Give Us This Day Our Daily Bread

Sane people never ask, “Did Michaelangelo cause the statue of David, or was it his chisel? Did Shakespeare cause Hamlet, or was it his pen? Choose!”
But for some reason, when the subject turns to evolution, many fundamentalists, both atheist and Christian, completely forget that a thing can have primary and secondary causes. Instead, they start by demanding that we choose between God or Nature, one or the other, as the sole cause of life on earth. The answer, from a Catholic perspective, is, “Why not both? God made me and used secondary causes called ‘my ancestors’ to do it. So why couldn’t he have used a massive artillery of secondary causes stretching back 13 billion years to do it?” Secondary causes do God’s will all the time. Pigs serve God according to their piggy nature, rooting around in the mud and having a swine old time of it making new piglets. Dogs serve God according to their doggy nature, eating with gusto, adoring their master, sniffing the daylights out of everything in scent, and causing puppies. Stars serve God’s purposes according to their starry nature by burning brightly and, now and then, exploding and making heavier elements such as carbon, useful for building things like pigs and dogs and you and me.

Of course, when it comes to those secondary causes called “human persons,” a new dimension enters in: dignity and free will, since God made these particular causes to be rational animals in His own image and likeness. Treatment perfectly appropriate for pigs and dogs is inappropriate for men and women, which is why the former do not appreciate being called swine and the latter dislike being called bitches. We are human beings, not beasts, and entitled to being treated as such. Now because of our unique status in the created order, we have the duty and privilege of doing something no other animal can do: We can ask God for things. We can even ask for God to do things, often quite remarkable things. That’s what Pascal is getting at when he tells us that “God instituted prayer in order to lend to His creatures the dignity of causality.” Strictly speaking, all creatures share that dignity, but our causality is unique. Pigs cause more pigs, and dogs more dogs. Both can cause stains on the carpet if you keep them in the house. But man alone can cause not merely natural events but even supernatural ones to happen, because he can ask God to move His hand and perform mighty works.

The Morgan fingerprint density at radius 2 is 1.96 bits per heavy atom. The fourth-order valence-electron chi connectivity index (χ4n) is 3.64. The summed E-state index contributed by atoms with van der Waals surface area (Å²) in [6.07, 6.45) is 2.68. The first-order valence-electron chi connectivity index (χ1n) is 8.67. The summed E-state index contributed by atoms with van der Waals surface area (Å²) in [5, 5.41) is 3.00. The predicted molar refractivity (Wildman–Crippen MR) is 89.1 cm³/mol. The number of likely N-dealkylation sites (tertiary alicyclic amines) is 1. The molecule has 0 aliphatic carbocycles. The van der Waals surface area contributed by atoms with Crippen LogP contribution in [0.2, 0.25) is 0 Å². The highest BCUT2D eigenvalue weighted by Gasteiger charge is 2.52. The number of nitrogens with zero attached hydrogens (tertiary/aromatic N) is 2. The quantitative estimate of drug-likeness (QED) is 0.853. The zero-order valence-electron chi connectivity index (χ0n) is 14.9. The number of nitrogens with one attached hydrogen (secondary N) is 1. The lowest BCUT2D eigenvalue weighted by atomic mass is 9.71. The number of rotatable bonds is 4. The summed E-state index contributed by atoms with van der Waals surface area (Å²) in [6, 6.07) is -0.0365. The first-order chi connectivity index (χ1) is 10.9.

“Give us this day our daily bread” is the clause in the “Our Father” where Jesus sums up the paradox of our position before God as we enter into petitionary prayer. There are several things to note about it, the first being, once again, the marvel that it exists at all. Christians may not see this as clearly as non-Christians do, so let a former non-Christian point out what they take for granted. Growing up, I was not baptized and never went to church. I had a curious scruple against petitionary prayer, not because I was an atheist (not enough faith for that) but because as a pagan with a cloudy reverence for the Unknown God, I considered it the height of both arrogance and of a sort of welfare mentality. Why, I thought, should God bother Himself playing waiter and bellhop to insignificant specks on the Pale Blue Dot who were constantly looking for handouts? He’s got billions of galaxies to juggle. So, I thought, deal with it yourself and don’t pester the Almighty with your stupid requests. This rugged sort of Libertarian theology, of course, eventually fell on hard times as I discovered things like, “I am a creature who could not so much as exist without God’s actively willing it from nanosecond to nanosecond,” and, more embarrassing still, “I am a wretched sinner who needs God’s help, not only for my daily necessities, but still more because without His help I would be a monster, not a Jeffersonian paragon of the Free and Good Man at Home in Nature.” So I discovered that petitionary prayer, while certainly not the highest form of prayer, is still good and not merely permitted, but commanded by our Lord. That such an infinite God could hear, much less lovingly answer, the prayers of we swarming infusoria under the microscope ought to astonish us.